On January 14, 1929 by the All-Russian Central Executive Committee three governorates (Arkhangelsk, Vologda, and Northern Dvina) and the Komi-Zyryan Autonomous Oblast were merged into Northern Krai with the administrative center located in Arkhangelsk.
Russian Census of 1897 gave the following localities with population above 1,000 people (In bold, towns with population above 10,000 are indicated),
- Vologda – 27 705 (of them Russian population – 26 798);
- Veliky Ustyug – 11 137 (Russian – 10 954);
- Totma – 4 947 (Russian – 4 902);
- Ust-Sysolsk – 4 464 (Komi – 3 699, Russian – 731);
- Gryazovets – 3 205 (Russian – 3 188);
- Nikolsk – 2 553 (Russian – 2 509);
- Kadnikov – 2 406 (Russian – 2 385);
- Velsk – 1 989 (Russian – 1 954);
- Solvychegodsk – 1 788 (Russian – 1 762);
- Lalsk – 1 124 (Russian – 1 123).
According to the Imperial census of 1897, the following languages were spoken in Vologda Governorate,.
that did not identified
their native language
According to the Imperial census of 1897, almost all the population were Eastern Orthodox with a small minority of Old Believers. Other religions in the governorate were much less common (not exceeding 500).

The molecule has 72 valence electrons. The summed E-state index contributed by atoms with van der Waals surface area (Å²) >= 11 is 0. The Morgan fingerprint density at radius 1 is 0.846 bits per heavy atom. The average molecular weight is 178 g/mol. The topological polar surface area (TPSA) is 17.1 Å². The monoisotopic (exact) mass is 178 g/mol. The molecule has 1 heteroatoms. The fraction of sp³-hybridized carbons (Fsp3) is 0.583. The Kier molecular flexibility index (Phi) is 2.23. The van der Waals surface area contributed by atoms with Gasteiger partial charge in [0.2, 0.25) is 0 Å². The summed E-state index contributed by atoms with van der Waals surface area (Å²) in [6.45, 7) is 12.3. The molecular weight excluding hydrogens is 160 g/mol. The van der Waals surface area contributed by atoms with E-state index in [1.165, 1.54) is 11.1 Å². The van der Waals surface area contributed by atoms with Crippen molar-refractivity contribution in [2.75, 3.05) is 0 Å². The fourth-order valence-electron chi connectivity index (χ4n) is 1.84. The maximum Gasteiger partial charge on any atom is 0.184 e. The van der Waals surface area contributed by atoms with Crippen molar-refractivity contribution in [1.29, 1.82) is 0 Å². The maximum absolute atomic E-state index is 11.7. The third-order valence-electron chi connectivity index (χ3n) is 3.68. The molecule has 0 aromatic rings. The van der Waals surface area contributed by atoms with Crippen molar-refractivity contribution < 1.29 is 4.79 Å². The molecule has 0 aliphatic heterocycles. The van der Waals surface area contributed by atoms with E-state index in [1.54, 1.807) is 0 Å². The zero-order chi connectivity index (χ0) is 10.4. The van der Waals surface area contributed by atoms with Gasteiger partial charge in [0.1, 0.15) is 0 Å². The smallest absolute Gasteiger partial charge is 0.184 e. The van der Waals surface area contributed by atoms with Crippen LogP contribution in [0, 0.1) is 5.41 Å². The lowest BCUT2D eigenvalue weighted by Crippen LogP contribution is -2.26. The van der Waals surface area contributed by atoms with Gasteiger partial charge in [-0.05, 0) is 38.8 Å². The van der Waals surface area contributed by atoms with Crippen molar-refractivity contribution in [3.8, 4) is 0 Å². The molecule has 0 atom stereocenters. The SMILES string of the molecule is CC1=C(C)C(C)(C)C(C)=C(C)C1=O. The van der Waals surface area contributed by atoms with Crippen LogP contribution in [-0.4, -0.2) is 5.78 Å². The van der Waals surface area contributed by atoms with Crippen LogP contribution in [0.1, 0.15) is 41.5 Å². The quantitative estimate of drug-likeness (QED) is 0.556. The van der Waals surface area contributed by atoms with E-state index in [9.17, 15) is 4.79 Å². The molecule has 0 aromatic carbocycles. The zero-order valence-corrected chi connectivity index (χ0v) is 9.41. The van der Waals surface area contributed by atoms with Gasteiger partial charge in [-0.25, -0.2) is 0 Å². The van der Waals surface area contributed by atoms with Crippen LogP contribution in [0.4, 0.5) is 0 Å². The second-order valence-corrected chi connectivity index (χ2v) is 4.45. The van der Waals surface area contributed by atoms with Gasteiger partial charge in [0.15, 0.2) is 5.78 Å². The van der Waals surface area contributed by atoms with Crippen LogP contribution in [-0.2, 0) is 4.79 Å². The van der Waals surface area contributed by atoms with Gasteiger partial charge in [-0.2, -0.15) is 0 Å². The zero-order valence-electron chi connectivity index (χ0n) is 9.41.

|Other (Old Believers)||9 508||0.71|
- 1798–1800 Fyodor Karlovich Norman, acting governor;
- 1800 Dmitry Borisovich Tolstoy, acting governor;
- 1800 Vasily Petrovich Putimtsev, acting governor;
- 1800 Vasily Ivanovich Lisanevich (never took the office);
- 1800 – 1806 Alexey Alexeyevich Goryainov;
- 1806–1809 Karl Ivanovich Lineman;
- 1809–1810 Vasily Ivanovich Voyeykov;
- 1810–1814 Nikolay Ivanovich Barsh;
- 1814–1818 Ivan Ivanovich Vinter (Winter);
- 1818–1821 Ivan Ivanovich Popov;
- 1821–1834 Nikolay Petrovich Brusilov;
- 1834–1836 Stepan Ivanovich Kuzmin;
- 1836–1840 Dmitry Nikolayevich Bologovsky;
- 1841–1850 Stepan Grigoryevich Volkhovsky;
- 1851–1854 Ivan Vasilyevich Romanus;
- 1854–1860 Filipp Semyonovich Stoinsky;
- 1860–1861 Vladimir Filipovich Pfeller;
- 1861–1878 Stanislav Fadeevich Khominsky;
- 1878–1879 Mikhail Petrovich Daragan;